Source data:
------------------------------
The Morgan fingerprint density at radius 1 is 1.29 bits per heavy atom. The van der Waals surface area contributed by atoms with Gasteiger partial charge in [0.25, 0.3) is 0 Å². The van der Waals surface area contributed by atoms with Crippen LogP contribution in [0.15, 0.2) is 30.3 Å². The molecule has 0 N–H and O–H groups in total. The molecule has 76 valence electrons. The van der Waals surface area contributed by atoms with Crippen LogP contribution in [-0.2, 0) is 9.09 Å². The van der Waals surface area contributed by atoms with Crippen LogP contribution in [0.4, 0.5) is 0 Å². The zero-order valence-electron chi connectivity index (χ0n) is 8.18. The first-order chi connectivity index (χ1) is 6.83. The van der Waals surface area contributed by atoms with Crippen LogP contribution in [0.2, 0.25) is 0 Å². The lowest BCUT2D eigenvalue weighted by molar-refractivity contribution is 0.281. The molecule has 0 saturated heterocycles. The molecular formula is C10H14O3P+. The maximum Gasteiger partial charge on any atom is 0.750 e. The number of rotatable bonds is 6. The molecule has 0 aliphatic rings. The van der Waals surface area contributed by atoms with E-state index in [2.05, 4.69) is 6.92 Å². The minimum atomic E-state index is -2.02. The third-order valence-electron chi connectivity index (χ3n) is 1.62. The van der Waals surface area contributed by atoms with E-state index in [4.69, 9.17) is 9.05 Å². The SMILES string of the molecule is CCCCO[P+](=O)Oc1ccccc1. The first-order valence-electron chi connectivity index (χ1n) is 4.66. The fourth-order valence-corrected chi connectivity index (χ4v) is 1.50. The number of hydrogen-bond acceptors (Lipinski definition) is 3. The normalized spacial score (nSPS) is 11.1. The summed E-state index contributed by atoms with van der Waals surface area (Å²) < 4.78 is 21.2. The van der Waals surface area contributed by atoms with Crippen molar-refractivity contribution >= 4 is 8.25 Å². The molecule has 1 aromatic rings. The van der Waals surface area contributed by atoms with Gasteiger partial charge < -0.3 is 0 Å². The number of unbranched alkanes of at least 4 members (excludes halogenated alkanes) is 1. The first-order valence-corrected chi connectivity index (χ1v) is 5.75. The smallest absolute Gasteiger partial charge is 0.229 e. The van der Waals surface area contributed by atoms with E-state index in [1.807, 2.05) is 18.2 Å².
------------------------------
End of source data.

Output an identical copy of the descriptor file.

The Morgan fingerprint density at radius 1 is 1.29 bits per heavy atom. The van der Waals surface area contributed by atoms with Gasteiger partial charge in [0.25, 0.3) is 0 Å². The van der Waals surface area contributed by atoms with Crippen LogP contribution in [0.15, 0.2) is 30.3 Å². The molecule has 0 N–H and O–H groups in total. The molecule has 76 valence electrons. The van der Waals surface area contributed by atoms with Crippen LogP contribution in [-0.2, 0) is 9.09 Å². The van der Waals surface area contributed by atoms with Crippen LogP contribution in [0.4, 0.5) is 0 Å². The zero-order valence-electron chi connectivity index (χ0n) is 8.18. The first-order chi connectivity index (χ1) is 6.83. The van der Waals surface area contributed by atoms with Crippen LogP contribution in [0.2, 0.25) is 0 Å². The lowest BCUT2D eigenvalue weighted by molar-refractivity contribution is 0.281. The molecule has 0 saturated heterocycles. The molecular formula is C10H14O3P+. The maximum Gasteiger partial charge on any atom is 0.750 e. The number of rotatable bonds is 6. The molecule has 0 aliphatic rings. The van der Waals surface area contributed by atoms with E-state index in [2.05, 4.69) is 6.92 Å². The minimum atomic E-state index is -2.02. The third-order valence-electron chi connectivity index (χ3n) is 1.62. The van der Waals surface area contributed by atoms with E-state index in [4.69, 9.17) is 9.05 Å². The SMILES string of the molecule is CCCCO[P+](=O)Oc1ccccc1. The first-order valence-electron chi connectivity index (χ1n) is 4.66. The fourth-order valence-corrected chi connectivity index (χ4v) is 1.50. The number of hydrogen-bond acceptors (Lipinski definition) is 3. The normalized spacial score (nSPS) is 11.1. The summed E-state index contributed by atoms with van der Waals surface area (Å²) < 4.78 is 21.2. The van der Waals surface area contributed by atoms with Crippen molar-refractivity contribution >= 4 is 8.25 Å². The molecule has 1 aromatic rings. The van der Waals surface area contributed by atoms with Gasteiger partial charge < -0.3 is 0 Å². The number of unbranched alkanes of at least 4 members (excludes halogenated alkanes) is 1. The first-order valence-corrected chi connectivity index (χ1v) is 5.75. The smallest absolute Gasteiger partial charge is 0.229 e. The van der Waals surface area contributed by atoms with E-state index in [1.807, 2.05) is 18.2 Å².